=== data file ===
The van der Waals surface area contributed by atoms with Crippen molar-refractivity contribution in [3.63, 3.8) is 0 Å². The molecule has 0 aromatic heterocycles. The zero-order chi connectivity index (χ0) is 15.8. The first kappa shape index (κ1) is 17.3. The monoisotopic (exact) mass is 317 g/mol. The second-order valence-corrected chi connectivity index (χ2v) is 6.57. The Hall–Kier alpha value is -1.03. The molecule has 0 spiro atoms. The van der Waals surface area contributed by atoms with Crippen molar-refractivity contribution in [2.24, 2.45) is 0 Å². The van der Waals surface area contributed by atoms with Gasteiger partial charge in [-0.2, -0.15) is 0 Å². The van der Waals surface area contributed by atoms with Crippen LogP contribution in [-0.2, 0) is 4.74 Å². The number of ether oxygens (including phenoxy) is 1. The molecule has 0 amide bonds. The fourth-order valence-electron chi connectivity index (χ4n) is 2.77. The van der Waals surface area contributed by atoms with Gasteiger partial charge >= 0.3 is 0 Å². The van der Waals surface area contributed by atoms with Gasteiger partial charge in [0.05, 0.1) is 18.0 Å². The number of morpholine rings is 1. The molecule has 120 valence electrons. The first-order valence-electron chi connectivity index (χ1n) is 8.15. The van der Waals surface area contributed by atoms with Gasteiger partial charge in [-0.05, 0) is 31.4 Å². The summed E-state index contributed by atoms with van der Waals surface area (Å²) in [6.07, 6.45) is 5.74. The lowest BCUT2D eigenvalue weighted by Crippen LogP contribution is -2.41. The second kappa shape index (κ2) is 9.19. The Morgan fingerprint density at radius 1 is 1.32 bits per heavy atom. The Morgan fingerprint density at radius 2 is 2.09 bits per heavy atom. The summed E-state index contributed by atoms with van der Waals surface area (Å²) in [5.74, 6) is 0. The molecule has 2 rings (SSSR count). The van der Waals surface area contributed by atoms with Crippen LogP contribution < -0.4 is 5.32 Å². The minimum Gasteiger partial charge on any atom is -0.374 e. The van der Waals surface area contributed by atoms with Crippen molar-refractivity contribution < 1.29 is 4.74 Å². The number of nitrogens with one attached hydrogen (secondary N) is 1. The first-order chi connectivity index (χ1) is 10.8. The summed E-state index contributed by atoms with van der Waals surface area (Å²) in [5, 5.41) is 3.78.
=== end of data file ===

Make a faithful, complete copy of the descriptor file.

The van der Waals surface area contributed by atoms with Crippen molar-refractivity contribution in [3.63, 3.8) is 0 Å². The molecule has 0 aromatic heterocycles. The zero-order chi connectivity index (χ0) is 15.8. The first kappa shape index (κ1) is 17.3. The monoisotopic (exact) mass is 317 g/mol. The second-order valence-corrected chi connectivity index (χ2v) is 6.57. The Hall–Kier alpha value is -1.03. The molecule has 0 spiro atoms. The van der Waals surface area contributed by atoms with Crippen molar-refractivity contribution in [2.24, 2.45) is 0 Å². The van der Waals surface area contributed by atoms with Gasteiger partial charge in [-0.2, -0.15) is 0 Å². The van der Waals surface area contributed by atoms with Crippen LogP contribution in [-0.2, 0) is 4.74 Å². The number of ether oxygens (including phenoxy) is 1. The molecule has 0 amide bonds. The fourth-order valence-electron chi connectivity index (χ4n) is 2.77. The van der Waals surface area contributed by atoms with Gasteiger partial charge >= 0.3 is 0 Å². The van der Waals surface area contributed by atoms with Gasteiger partial charge in [0.05, 0.1) is 18.0 Å². The number of morpholine rings is 1. The molecule has 120 valence electrons. The first-order valence-electron chi connectivity index (χ1n) is 8.15. The van der Waals surface area contributed by atoms with Gasteiger partial charge in [-0.05, 0) is 31.4 Å². The summed E-state index contributed by atoms with van der Waals surface area (Å²) in [6.07, 6.45) is 5.74. The lowest BCUT2D eigenvalue weighted by Crippen LogP contribution is -2.41. The second kappa shape index (κ2) is 9.19. The Morgan fingerprint density at radius 1 is 1.32 bits per heavy atom. The Morgan fingerprint density at radius 2 is 2.09 bits per heavy atom. The summed E-state index contributed by atoms with van der Waals surface area (Å²) in [5.74, 6) is 0. The molecule has 2 rings (SSSR count). The van der Waals surface area contributed by atoms with Crippen LogP contribution < -0.4 is 5.32 Å². The minimum Gasteiger partial charge on any atom is -0.374 e. The van der Waals surface area contributed by atoms with Crippen molar-refractivity contribution < 1.29 is 4.74 Å². The number of nitrogens with one attached hydrogen (secondary N) is 1. The first-order chi connectivity index (χ1) is 10.8. The summed E-state index contributed by atoms with van der Waals surface area (Å²) in [5, 5.41) is 3.78.